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We walked. It was pretty warm and we were very dewy – is that a polite term? I’d worn jeans and I was so dewy that they were stuck to my legs and quite uncomfortable. After about 2 kms we reached some traffic lights and stopped for a map check and found that we’d headed at right angles to the direction we’d hoped for and were on the corner of Grange, Paterson and Irwell Bank Rd. Shazbut – or words to that effect! Whether, back at that fateful underpass, we actually were not back to where we’d started or whether we were so elated with our cleverness at crossing that we forgot to turn the next corner I don’t know but we were in the wrong spot. Measuring it after we got home I find that we walked 2 kms instead of 1.1 on that stretch. It was a bit sweaty for unnecessary walking and we knew we would need to walk far around the gardens once we got there. If ever we did.
To make the best of a bad situation we walked along Grange to Tanglin and went into the Tanglin Mall shops to buy more drinking water. One stall had a bracelet made of miniature mah-jong tiles and I bought it for Mum as she loves to play mah-jong so I was happy with that purchase.
We made use of the facilities and looked for a café to sit and have a drink but didn’t see anything that we fancied so just stuck to water from the 7 11 shop. I giggled about the service in there after we’d gone out and said to David “How to serve an invisible customer” as he’d certainly not acknowledged our presence until he absolutely had to ask for the money!
At another stall I saw a beautiful dress that actually looked as if it would fit a non-Asian so asked the price. You could say ouch, but I was so desperate for a cool outfit and I really did like it – full length, sky blue with butterflies across the bust and hem. I tried it on over my jeans and tank top and it did indeed fit so I kept it on and just went to the loo to remove the jeans from underneath. Bliss!
Believe it or not, we found the gardens without further ado but were not far inside the gate when there was a huge clap of thunder and down came the rain! We sheltered under a huge banyan tree and I had my penguin umbrella up as well. I started to video the rain in the hope of recording a thunder clap as they were really loud and rumbled on for ages. I said something on the video about sheltering from the rain and David said “Hmmm some of us are!” which I honestly didn’t ‘hear’ (not on a brain level anyway!) and when I panned around to him he was absolutely dripping wet, with water running down his face from his hair. All I could do was laugh! You’ll see the camera shake towards the end as I start laughing. Poor man! I think you need to know that I had not asked him to move out of the way and was actually unaware that he had stepped out there.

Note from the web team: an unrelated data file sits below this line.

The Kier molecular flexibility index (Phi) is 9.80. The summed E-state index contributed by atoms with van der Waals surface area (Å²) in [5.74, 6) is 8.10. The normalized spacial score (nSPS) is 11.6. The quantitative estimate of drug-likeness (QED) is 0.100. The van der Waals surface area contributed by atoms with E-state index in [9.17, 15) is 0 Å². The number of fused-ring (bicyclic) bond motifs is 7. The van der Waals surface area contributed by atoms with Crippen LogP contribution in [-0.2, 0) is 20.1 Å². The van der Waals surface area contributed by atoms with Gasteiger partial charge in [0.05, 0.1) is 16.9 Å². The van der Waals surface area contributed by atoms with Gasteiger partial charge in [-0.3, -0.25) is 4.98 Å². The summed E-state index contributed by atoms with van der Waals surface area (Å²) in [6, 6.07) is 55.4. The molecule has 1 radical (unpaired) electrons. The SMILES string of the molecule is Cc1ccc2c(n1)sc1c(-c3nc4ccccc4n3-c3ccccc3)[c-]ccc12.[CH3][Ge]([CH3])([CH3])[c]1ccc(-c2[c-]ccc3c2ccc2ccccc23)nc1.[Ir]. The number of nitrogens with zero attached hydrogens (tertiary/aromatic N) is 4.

Back to the subject, we were now both sheltering under the tree, and I was trying not to hit David with my umbrella, when I said “Ow. Ow!” Miniscule ants had started biting me. No doubt they were male and objected that I’d accidentally allowed David to get so wet! Anyway, now the tree wasn’t a safe place, our only option was to run to a small pergola where others had already sheltered.
My back was aching like crazy from all our walking during the week but all the chairs were taken. However, I couldn’t stand there for another minute I was just so uncomfortable so I went to squeeze on a bench alongside a young Asian couple but the spare part of the seat was soaking. My wonderful and amazing hero – the one who had got drenched so I could take my video – sat on the sopping wet seat. I thought it was so I could sit on his lap but that’s not Davids style – no, he swizzled back and forth, drying the seat with his rear end and making the young couple laugh with surprise and then stood for me to sit in his place. Not only that but the young girl got a tissue out of her bag and handed it to me to completely dry it off before I sat on it in my beautiful new dress. How lovely!!! I was so touched by her kindness. And David’s of course!!!
About 15 of us were captive in that pergola for almost half an hour while the heavy rain continued and the thunder rolled, growling on for about 5 minutes for each clap. I love thunder so was in heaven now I was seated comfortably and could enjoy listening to it. Listen to the thunder in the video below… There’s an enormous clap at the 48 second mark which rumbles on long after I’ve stopped recording. The main thunder clap was just about ear-drum shattering in real life.
When the rain had almost stopped all of us started to disperse and continue our day at last. I was under my trusty penguin umbrella, with him still raising smiles wherever we went. We saw a sundial garden, a large bonsai display, and then made it to the orchid garden where there was a $5 per person entry fee. It was worth it – the gardens were absolutely spectacular!
Everything was immaculately kept and had particularly beautiful settings marked as ‘photo spots’. I suspect there would be blooms all year round in there. Oh, it was just gorgeous!
I’ll just share some photos and tell you that David wanted to move at a faster pace than I did. And he couldn’t understand why I’d want to take sooo many photos, reckoning that once you’ve seen one flower you’ve seen them all. Nooooooo!